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KPCC

South Bay area politicians and activists on Monday called for a ban on an acid used at the Torrance refinery, speaking just hours after residents were presented with an unplanned flareup at the facility.

Hydrofluoric acid is used in the refining of petroleum to create gasoline, but it can pose a danger to the public when not handled properly.

“Hydrofluoric acid is extremely dangerous. It is so dangerous that if released into the air, it forms a vapor cloud that travels around with the wind and kills people who come in contact with it,” Congressman Ted Lieu of Torrance said.

The refinery uses a modified version of hydrofluoric acid, but critics say the formula isn’t much safer than the original.

Lieu was joined by former state Assemblyman Al Muratsuchi, who cited a recent report commissioned by the South Coast Air Quality Management District that found there are safer alternatives refineries can use, such as sulfuric acid and solid acid.

According to the report, sulfuric acid can reduce the potential threat of vapor clouds, but it can also increase the need for the transport of acid along highways and surface streets. A solid acid system would eliminate both risks.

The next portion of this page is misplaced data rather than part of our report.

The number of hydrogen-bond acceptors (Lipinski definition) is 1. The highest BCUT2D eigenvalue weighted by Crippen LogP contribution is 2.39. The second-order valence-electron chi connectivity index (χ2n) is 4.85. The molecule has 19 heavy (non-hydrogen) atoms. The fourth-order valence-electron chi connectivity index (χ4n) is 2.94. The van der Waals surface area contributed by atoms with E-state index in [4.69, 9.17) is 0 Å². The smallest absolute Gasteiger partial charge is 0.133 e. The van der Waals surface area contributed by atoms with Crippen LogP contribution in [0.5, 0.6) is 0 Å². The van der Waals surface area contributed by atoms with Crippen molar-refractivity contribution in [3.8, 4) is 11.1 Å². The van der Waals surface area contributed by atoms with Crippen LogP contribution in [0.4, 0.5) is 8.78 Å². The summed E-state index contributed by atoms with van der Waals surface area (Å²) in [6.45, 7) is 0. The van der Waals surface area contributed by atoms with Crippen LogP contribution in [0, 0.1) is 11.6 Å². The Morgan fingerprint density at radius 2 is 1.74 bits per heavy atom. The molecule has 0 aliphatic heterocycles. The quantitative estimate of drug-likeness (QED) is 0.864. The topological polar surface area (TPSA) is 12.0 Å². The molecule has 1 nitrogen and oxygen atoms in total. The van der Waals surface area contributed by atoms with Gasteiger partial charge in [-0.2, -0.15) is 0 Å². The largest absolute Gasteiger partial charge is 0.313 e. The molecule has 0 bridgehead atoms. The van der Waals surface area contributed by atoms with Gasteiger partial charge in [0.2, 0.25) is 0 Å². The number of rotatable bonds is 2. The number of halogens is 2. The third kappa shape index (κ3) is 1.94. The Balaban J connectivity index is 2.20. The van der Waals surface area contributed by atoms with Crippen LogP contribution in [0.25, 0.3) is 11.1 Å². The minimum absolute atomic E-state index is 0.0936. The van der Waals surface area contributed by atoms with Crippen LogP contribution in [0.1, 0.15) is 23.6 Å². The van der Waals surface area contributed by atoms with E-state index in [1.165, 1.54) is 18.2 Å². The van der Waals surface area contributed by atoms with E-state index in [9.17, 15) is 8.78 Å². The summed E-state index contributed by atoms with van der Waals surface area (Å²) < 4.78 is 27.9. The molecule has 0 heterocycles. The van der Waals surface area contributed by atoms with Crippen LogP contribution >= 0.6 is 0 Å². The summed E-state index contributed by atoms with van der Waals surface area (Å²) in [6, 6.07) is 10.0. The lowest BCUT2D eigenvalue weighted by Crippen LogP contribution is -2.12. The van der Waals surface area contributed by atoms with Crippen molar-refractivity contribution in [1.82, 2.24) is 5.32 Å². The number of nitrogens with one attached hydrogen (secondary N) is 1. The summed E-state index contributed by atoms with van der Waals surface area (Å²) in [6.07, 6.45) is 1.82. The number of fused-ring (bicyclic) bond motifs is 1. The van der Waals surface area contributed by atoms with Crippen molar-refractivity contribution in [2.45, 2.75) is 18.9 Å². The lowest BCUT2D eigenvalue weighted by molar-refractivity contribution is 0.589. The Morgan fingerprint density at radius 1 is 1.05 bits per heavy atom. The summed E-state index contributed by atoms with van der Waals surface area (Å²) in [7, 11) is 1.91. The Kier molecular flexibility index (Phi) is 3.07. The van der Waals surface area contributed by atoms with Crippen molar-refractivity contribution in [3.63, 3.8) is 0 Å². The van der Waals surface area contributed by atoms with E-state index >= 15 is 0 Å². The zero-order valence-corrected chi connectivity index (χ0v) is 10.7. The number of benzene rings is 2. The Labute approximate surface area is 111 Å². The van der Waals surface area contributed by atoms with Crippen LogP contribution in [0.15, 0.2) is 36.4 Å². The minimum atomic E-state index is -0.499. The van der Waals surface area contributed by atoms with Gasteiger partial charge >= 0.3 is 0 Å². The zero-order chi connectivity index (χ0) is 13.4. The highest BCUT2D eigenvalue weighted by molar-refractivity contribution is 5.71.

Muratsuchi, who is running for another term in the Assembly, laid out a six-point plan to overhaul the safety guidelines at the refinery. In addition to an outright ban on the use of modified hydrofluoric acid, the points included:

  • installation of real-time air quality monitors, along with the sharing of real-time data with residents
  • installation of a more effective community alarm system
  • an update to the community disaster preparedness plan specifically addressing the threat of modified hydrofluoric acid
  • creation of an independent Torrance refinery community advisory panel
  • a commitment to ensure the jobs and economic benefits of the refinery continue to benefit Torrance and the surrounding area

An unplanned flaring event occurred Monday morning, the second in two days. The flareup prompted the closure of Del Amo Boulevard between Maple Avenue and Crenshaw Boulevard.

The spectacle of flames shooting high into the air likely unsettled residents who last year endured an explosion at the facility that left four people injured and dropped smoke and ash on the surrounding neighborhood.

ExxonMobil, which owned the refinery then, was fined more than $500,000.

The refinery was eventually sold to PBF Energy, which owns several other refineries around the country. The facility was restarted in May, but residents have continued to harbor concerns over safety.